U.S. PoliticsDecember 5, 2016

What kinds of backgrounds do U.S. attorneys general have?

Alabama Sen. Jeff Sessions, President-elect Donald Trump’s pick for attorney general, closely resembles many previous Justice Department leaders.

U.S. PoliticsDecember 1, 2016

Will Trump’s backing revive moribund term-limits movement?

Although the movement to limit congressional terms has been largely dormant for the past two decades, 15 states do limit how many terms their own legislators can serve.

U.S. PoliticsSeptember 29, 2016

Support for death penalty lowest in more than four decades

The share of Americans who support the death penalty for persons convicted of murder is now at its lowest point in more than four decades.

U.S. PoliticsSeptember 26, 2016

5 facts about the Supreme Court

Amid the impasse over who should replace the late Justice Antonin Scalia, data show the depths of Americans’ partisan and ideological divide over the high court.

U.S. PoliticsSeptember 7, 2016

House seats rarely flip from one party to the other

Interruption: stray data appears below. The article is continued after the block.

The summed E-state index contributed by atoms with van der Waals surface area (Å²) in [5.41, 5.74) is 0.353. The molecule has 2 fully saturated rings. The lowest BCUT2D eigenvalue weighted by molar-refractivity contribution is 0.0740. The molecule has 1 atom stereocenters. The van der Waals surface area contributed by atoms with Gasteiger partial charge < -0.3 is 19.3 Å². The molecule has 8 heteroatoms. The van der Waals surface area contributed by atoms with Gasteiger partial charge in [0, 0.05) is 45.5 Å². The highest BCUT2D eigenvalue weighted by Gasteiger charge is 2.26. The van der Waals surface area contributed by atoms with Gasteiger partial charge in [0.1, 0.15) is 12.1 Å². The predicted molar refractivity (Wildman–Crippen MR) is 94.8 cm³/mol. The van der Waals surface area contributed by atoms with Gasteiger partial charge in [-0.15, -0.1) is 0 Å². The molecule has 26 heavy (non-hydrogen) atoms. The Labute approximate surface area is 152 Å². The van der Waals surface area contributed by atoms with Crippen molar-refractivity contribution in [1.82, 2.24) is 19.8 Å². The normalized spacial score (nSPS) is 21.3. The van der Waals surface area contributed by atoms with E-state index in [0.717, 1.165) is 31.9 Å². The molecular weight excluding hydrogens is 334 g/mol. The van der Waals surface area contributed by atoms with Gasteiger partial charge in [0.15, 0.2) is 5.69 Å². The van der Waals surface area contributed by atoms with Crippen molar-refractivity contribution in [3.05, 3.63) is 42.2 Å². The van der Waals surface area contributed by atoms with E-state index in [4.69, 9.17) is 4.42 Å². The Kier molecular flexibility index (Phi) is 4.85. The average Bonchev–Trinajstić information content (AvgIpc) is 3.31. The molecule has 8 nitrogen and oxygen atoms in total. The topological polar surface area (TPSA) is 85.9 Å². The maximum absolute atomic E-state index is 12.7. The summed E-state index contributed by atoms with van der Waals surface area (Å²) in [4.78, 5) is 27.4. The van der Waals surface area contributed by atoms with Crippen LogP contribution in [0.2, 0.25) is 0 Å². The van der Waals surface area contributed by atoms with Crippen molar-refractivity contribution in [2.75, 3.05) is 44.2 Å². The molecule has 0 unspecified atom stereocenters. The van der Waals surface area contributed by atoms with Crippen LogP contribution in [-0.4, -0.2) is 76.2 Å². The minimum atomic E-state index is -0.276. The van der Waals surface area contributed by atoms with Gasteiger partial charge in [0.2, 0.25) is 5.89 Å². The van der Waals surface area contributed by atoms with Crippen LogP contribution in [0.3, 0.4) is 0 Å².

Big partisan shifts in the House of Representatives happen, but not often. In only three of the past 12 election cycles has one party posted a net gain of more than 30 seats, and on average 93% of House members who seek re-election are voted back into office.

U.S. PoliticsAugust 8, 2016

Split-ticket districts, once common, are now rare

In 2012, only 26 House districts out of 435 chose one party’s presidential nominee and the other party’s candidate for the House.

GlobalJuly 22, 2016

Few American women have broken the glass ceiling of diplomacy

Over 4,600 U.S. ambassadors have served in foreign countries since the founding of the nation – and only 9% of them have been women.

U.S. PoliticsJuly 19, 2016

More minority federal judges have been appointed under Democratic than Republican presidents

Since 1945, Democratic presidents have appointed three times as many black judges, and also more Hispanic and Asian judges, to the federal bench as their Republican counterparts.

June 28, 2016

Blacks have made gains in U.S. political leadership, but gaps remain

In 1965, there were no black senators or governors, and just six House members were black. By 2015, there was more representation in some areas but little change in others.

U.S. PoliticsMay 10, 2016

What kind of person runs for vice president?

Of the 72 people who’ve been nominated for vice president on a major-party (or significant third-party) ticket since 1868, most have served in one or both houses of Congress or been a state governor.